The Quakes have back to back games against teams with two of the most accomplished divers in MLS. Last week we saw a well-executed, albeit a relatively low degree of difficulty dive by Alvaro Saborio. On Saturday, Charlie Davies arrives with DC United, preceded by his reputation as one of the nation’s more gifted divers. I’m anticipating a polished display, given the proximity of the USC’s Sullivan Aquatic center for his pre-game preparations.
Saborio's dive has huge impact for the Quakes this week, with Bobby Burling and Brad Ring suspended. Burling was red carded having been implicated in the ‘foul’ of Saborio and is due a $250 fine. In the spirit of fighting the flop, The Casbah will be selling raffle tickets at their tailgate on Saturday to raise money to pay the fines of Burling, Ring (fined $250 for his fifth yellow card) and Jon Busch (fined $500 for showing Saborio his new one-fingered goalkeeper glove). Please consider helping this worthy cause and join the increasingly popular movement among soccer fans to “Fight the flop”.
In the meantime, I wonder if with a little background knowledge of this esoteric sport, we might learn to appreciate the skill involved in diving. Since Quakes fans are unaccustomed to watching diving, here are a few pointers to enhance our appreciation of its complex techniques.
In competition, divers perform a number of dives consisting of somersaults, pikes and twists etc. Judges consider the approach, the flight, and the entry of the entire dive, with the following factors taken into consideration:
- The height of the diver at the apex of the dive, with extra height resulting in a higher score.
- Properly defined body position of the diver, including pointed toes and feet touching at all times.
- The proper amounts of rotation and revolution upon completion of the dive.
- Angle of entry – a diver should enter the water with minimal splash.
A possible score out of ten for technique is multiplied by the degree of difficulty (DD) factor, which is derived from the number and combination of movements attempted. The most commonly performed dive in soccer has a DD of 1.2 (a forward dive in tuck position). The maximum degree of difficulty (4.8) is awarded for a reverse 4½ somersaults in pike, and is considered by many as the unattainable holy grail in soccer (it requires a three-meter springboard). Naturally the diver with the highest total score after a sequence of dives is declared the winner. Reviewing recent dives from Davies and Saborio using these criteria, it's possible to determine which diver has thus far achieved the greatest reputation:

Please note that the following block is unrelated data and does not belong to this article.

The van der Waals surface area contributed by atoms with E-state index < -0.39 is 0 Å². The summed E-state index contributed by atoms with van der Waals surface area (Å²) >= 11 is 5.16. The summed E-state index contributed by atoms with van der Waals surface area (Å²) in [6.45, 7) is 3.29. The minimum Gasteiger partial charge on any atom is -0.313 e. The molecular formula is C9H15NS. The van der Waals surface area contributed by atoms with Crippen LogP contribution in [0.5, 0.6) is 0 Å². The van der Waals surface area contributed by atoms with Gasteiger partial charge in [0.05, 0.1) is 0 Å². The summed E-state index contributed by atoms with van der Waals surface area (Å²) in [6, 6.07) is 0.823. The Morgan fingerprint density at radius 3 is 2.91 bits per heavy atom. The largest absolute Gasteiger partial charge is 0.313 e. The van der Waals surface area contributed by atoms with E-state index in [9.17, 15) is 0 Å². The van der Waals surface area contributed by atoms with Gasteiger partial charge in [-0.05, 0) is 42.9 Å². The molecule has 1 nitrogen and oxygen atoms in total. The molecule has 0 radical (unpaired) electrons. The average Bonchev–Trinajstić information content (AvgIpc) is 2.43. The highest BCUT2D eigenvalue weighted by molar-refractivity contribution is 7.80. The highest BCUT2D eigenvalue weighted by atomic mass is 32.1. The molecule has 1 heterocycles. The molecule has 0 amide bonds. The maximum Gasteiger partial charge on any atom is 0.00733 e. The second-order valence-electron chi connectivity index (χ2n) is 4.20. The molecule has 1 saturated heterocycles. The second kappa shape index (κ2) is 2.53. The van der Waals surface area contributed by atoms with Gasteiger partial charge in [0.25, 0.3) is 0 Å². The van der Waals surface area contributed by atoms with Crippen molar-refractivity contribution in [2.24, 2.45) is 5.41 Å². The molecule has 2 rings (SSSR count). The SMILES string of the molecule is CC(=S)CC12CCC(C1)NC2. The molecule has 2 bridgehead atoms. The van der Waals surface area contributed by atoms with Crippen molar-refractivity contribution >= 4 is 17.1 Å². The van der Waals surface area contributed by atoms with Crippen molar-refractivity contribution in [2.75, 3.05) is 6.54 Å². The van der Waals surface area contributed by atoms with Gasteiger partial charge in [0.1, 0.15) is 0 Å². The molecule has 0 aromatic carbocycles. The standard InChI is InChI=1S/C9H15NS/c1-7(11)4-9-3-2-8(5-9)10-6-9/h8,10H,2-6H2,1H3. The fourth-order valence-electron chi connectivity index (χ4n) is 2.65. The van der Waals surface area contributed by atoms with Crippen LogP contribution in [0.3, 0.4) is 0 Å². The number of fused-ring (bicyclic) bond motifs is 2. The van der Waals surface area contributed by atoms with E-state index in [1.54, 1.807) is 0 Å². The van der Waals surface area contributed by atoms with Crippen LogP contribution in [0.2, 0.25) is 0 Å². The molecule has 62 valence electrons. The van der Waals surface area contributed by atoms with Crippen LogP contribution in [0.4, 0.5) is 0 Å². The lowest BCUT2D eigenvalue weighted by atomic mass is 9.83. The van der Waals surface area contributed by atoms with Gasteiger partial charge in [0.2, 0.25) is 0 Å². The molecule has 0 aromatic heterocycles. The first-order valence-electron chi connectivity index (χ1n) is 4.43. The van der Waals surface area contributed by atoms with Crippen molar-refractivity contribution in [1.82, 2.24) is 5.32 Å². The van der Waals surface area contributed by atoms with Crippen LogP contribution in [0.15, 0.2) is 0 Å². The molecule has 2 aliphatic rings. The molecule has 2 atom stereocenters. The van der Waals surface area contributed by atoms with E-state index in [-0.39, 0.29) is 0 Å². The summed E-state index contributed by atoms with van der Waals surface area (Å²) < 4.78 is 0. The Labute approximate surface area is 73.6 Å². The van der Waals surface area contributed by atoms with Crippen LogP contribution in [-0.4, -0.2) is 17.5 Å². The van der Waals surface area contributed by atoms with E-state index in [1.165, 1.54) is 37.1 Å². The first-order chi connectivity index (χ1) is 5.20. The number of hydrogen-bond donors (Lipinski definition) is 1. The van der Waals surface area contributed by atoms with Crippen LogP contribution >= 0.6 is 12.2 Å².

Charlie Davies: Davies’s diving performance against DC had a much higher degree of difficulty than that against RSL. In this case, the increased distance between Davies’s feet and those of the defender, makes it a much harder sell on the referee, so warrants a DD of 1.9. Notice, in the slow motion replay the pointed toes, neatly tucked arms during the 1½ somersault flight and minimal splash on the grass; consider also the elegant revolution and good height. His final score was adjudged at 7.3, and multiplied by the DD of 1.9, his final score was 13.9.
Alvaro Saborio: Saborio’s positioning in the box was key here: he used two Quakes defenders to block the view of both the referee and the assistant. Although this was a relatively simple dive (pike with a 1½ twist) the difficulty of this approach earns a higher degree of difficulty – 2.4. His overall execution was, however, not quite as refined as Davies: entry into the box was slow and his body position was compromised by a trailing left arm and dropped toes that gouged the grass. However, the lower technical score was overcome by the greater DD, giving Saborio a final score of 16.8.
Saborio has thrown down the gauntlet – will Davies rise (or plummet gracefully) to the challenge to reclaim the diving championship in this weekend’s game against the Earthquakes? I have to think that Davies's stock with the USMNT has risen significantly this week with the appointment of Jurgen Klinsmann as coach.